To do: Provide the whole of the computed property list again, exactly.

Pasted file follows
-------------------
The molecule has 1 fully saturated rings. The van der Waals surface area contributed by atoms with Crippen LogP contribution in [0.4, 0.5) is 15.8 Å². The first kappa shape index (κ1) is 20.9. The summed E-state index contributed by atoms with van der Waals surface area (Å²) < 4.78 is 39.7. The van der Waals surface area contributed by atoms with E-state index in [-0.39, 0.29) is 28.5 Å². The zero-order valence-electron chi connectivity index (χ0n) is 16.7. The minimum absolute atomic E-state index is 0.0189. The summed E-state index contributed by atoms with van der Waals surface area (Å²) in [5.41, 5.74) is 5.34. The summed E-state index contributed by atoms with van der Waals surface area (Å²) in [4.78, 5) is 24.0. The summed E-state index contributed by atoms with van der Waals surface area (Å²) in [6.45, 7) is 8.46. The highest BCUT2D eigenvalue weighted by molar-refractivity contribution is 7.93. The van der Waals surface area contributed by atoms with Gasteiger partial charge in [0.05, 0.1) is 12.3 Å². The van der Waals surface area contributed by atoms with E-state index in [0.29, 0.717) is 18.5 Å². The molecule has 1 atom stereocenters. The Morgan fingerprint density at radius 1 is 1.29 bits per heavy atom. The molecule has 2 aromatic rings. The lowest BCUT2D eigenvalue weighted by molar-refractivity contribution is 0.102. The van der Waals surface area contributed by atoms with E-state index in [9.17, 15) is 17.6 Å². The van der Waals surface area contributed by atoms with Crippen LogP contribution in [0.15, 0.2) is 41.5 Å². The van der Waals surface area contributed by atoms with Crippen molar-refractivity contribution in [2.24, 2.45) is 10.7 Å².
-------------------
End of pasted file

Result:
The molecule has 1 fully saturated rings. The van der Waals surface area contributed by atoms with Crippen LogP contribution in [0.4, 0.5) is 15.8 Å². The first kappa shape index (κ1) is 20.9. The summed E-state index contributed by atoms with van der Waals surface area (Å²) < 4.78 is 39.7. The van der Waals surface area contributed by atoms with E-state index in [-0.39, 0.29) is 28.5 Å². The zero-order valence-electron chi connectivity index (χ0n) is 16.7. The minimum absolute atomic E-state index is 0.0189. The summed E-state index contributed by atoms with van der Waals surface area (Å²) in [5.41, 5.74) is 5.34. The summed E-state index contributed by atoms with van der Waals surface area (Å²) in [4.78, 5) is 24.0. The summed E-state index contributed by atoms with van der Waals surface area (Å²) in [6.45, 7) is 8.46. The highest BCUT2D eigenvalue weighted by molar-refractivity contribution is 7.93. The van der Waals surface area contributed by atoms with Gasteiger partial charge in [0.05, 0.1) is 12.3 Å². The van der Waals surface area contributed by atoms with E-state index in [0.29, 0.717) is 18.5 Å². The molecule has 1 atom stereocenters. The Morgan fingerprint density at radius 1 is 1.29 bits per heavy atom. The molecule has 2 aromatic rings. The lowest BCUT2D eigenvalue weighted by molar-refractivity contribution is 0.102. The van der Waals surface area contributed by atoms with E-state index in [9.17, 15) is 17.6 Å². The van der Waals surface area contributed by atoms with Crippen LogP contribution in [0.15, 0.2) is 41.5 Å². The van der Waals surface area contributed by atoms with Crippen molar-refractivity contribution in [2.24, 2.45) is 10.7 Å².